Professor Lee Innes shortlisted for research award

Professor Lee Innes is in the running for a Scottish Knowledge Exchange award. Picture: Contributed
Professor Lee Innes is in the running for a Scottish Knowledge Exchange award. Picture: Contributed
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Professor Lee Innes, the highly respected director of communications at the Moredun Institute, has been shortlisted for a ­prestigious award that recognises exceptional efforts in ensuring research work is put to sound commercial use.

Innes has been closely involved with the institute’s work developing innovative knowledge exchange activities and events, which help connect scientific researchers with a broad range of different stakeholders to improve the uptake and application of new technologies.

The awards show how knowledge exchange can support companies and academics

Siobhan Jordan

She has also been instrumental in helping to grow the membership of the Moredun Foundation to more than 12,000 members across the livestock industry and has worked to ensure that new research findings are used effectively to improve livestock health and welfare and farm productivity.

READ MORE: Science-led farming policy vital, says Moredun chief

Recently, Innes also lead a successful bid to create the Scottish Government Centre for Knowledge Exchange & Impact, which works to increase the effective application of research carried out by Scotland’s world-leading institutes through the £250 million invested in agriculture, food and environmental research.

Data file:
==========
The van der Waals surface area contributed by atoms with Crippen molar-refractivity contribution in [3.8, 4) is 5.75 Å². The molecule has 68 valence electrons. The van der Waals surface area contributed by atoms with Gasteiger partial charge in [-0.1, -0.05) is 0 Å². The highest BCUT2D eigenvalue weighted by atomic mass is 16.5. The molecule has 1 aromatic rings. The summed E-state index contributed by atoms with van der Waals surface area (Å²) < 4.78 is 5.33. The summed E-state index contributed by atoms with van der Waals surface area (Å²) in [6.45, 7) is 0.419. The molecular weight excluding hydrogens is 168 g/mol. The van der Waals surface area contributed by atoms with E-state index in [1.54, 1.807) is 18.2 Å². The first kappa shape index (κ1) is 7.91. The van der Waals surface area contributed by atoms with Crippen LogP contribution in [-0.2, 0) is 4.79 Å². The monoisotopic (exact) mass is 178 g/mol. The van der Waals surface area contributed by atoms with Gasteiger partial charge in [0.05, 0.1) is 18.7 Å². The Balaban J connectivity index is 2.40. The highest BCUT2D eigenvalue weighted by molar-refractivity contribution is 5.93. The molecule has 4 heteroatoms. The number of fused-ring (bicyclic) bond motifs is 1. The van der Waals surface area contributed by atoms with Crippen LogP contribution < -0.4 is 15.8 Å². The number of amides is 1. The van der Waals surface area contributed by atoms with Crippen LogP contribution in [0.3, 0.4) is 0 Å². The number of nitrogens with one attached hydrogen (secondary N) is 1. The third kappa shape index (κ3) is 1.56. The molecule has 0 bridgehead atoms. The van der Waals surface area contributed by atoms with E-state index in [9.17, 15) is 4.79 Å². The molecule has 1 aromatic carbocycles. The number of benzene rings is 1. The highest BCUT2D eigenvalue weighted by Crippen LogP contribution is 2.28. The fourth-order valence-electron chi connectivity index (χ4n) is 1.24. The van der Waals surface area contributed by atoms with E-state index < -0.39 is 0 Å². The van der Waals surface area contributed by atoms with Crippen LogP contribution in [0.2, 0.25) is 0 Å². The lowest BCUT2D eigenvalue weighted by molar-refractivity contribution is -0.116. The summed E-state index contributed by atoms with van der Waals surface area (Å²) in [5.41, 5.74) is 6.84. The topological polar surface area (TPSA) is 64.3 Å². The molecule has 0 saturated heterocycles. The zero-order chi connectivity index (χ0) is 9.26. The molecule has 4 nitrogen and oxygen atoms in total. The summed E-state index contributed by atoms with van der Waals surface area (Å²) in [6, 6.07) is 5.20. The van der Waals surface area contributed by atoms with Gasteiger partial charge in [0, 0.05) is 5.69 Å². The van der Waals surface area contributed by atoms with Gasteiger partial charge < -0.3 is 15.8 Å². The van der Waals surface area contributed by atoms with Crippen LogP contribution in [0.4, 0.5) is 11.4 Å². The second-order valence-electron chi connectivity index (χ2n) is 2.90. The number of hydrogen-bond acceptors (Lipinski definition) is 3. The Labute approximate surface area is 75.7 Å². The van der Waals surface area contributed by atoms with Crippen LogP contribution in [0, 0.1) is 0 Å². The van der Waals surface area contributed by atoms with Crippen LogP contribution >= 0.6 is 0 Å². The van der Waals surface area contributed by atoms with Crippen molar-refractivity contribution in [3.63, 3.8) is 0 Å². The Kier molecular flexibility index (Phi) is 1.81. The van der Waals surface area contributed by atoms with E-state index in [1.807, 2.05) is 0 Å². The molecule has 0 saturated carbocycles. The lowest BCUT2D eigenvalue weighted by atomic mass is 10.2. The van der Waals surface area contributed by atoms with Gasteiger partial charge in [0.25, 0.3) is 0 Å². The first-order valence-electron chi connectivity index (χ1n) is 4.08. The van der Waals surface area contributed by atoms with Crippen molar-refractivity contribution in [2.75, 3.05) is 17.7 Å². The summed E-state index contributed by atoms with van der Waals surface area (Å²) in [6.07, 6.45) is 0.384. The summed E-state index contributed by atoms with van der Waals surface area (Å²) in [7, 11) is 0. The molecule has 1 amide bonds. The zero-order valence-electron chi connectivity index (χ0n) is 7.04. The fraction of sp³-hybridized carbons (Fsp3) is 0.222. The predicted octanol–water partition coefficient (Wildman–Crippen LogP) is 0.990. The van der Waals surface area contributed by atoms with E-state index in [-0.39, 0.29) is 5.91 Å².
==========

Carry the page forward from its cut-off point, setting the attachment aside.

She has now been shortlisted for the Outstanding Contribution to Knowledge Exchange category at the Scottish Knowledge Exchange Awards 2017, with the winners to be announced on 21 February.

Event organiser Siobhan Jordan said that the contribution made by all the finalists had the potential to revolutionise an industry or several industries, change society or people’s lives or make a global impact far wider than Scotland’s shores.

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She added: “The awards show how knowledge exchange can support companies and academics in different ways, helping Scotland to be a world-leading entrepreneurial and enterprising nation.”

• A new director has been appointed to head the University of Edinburgh’s Roslin Institute following the departure of Professor David Hume, who stepped down in January.

Eleanor Riley, currently professor of infectious disease immunology at the London School of Hygiene & Tropical Medicine, will take up the position. With a background in veterinary medicine, human infectious diseases and ­global health, Riley has more than 30 years’ experience of research in the UK and Africa.

The institute focuses on pioneering research in animal sciences with a particular focus on genetics and genomics, developmental biology, neurobiology and infection and immunity. It is part of the University of Edinburgh’s College of Medicine and Veterinary Medicine.

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